Cheap drinks revolution

We all like a couple of pints but when two drinks turn into twelve, it's time to ask if the cheap drinks revolution has gone too far.

It's now common for bars to offer cheap happy hour drinks, two drinks for the price of one, and trebles for doubles.

Crowded bar
Speed drinking - the new way of getting drunk fast

Episodes of disorder and anti-social behaviour are often seen as part of the excitement of getting drunk by binge drinkers enjoying a night out.

Ken Locke is the owner of Jesters fun pub in Plymouth, and he believes that drinkers are getting drunker quicker than they ever before.

For £20 a drinker can probably get fourteen drinks whereas five years ago, it would have been four or five.

He's concerned that an extension of drinking hours will mean that drunks will arrive at his pub at 11pm, causing trouble.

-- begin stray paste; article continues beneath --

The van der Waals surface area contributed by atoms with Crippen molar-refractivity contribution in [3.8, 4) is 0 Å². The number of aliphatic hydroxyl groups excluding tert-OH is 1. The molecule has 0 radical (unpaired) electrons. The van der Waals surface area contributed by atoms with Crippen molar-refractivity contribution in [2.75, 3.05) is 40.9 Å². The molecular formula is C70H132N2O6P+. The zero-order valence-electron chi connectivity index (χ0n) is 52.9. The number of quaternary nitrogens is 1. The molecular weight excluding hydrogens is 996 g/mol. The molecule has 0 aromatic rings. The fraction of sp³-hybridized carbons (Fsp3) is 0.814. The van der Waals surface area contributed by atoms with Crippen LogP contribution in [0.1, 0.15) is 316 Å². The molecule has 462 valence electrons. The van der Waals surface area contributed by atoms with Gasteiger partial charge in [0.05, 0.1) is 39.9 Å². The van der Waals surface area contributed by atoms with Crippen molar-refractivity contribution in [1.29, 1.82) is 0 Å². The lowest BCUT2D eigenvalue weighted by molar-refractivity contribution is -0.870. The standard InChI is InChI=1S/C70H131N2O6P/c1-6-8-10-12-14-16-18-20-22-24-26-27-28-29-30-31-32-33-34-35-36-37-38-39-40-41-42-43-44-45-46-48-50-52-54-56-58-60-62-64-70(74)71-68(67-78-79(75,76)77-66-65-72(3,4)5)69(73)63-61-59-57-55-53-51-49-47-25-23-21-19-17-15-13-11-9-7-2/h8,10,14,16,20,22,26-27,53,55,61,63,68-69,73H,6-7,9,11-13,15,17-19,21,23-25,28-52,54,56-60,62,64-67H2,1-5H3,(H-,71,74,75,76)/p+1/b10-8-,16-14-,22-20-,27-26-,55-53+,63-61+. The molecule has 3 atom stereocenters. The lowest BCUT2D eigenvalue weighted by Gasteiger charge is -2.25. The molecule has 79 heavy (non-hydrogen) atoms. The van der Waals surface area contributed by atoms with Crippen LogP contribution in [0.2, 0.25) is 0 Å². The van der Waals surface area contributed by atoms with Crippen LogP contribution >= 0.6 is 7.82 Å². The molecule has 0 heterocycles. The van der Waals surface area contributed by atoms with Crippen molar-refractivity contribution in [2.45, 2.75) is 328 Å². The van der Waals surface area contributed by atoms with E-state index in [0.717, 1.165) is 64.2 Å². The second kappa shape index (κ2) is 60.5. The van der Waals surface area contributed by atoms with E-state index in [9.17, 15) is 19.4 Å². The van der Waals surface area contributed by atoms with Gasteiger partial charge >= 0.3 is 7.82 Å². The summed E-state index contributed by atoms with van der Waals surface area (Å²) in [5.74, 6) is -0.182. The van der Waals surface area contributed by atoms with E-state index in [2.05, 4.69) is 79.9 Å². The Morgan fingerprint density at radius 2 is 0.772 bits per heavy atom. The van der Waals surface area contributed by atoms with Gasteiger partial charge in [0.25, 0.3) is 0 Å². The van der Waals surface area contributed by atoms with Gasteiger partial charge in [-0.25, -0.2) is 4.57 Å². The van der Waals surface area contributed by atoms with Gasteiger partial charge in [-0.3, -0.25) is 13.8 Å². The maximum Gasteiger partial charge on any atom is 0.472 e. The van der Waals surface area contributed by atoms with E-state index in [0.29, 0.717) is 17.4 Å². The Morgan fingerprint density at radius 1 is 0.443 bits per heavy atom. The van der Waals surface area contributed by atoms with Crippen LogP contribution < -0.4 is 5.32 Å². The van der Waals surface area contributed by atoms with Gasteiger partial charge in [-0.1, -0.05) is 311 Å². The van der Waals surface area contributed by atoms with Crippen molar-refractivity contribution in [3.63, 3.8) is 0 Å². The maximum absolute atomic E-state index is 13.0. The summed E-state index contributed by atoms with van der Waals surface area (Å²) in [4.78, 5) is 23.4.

"The problem with it is cheap booze. To put it bluntly, there's too many establishments chasing too small a market".

Your good health?

Binge drinking is also taking its toll on our health. It's particularly dangerous because it involves the consumption of large amounts of alcohol in a single session.

Side effects can include increased risk of liver disease, cancer, heart disease, liver damage, strokes, and pancreatitis.

The recommended weekly limit is a maximum of 14 units of alcohol for women, and 21 for men.

"Speed drinking bars", group drinking and the popularity of shooters and shots have all added to the speed with which drinkers get drunk.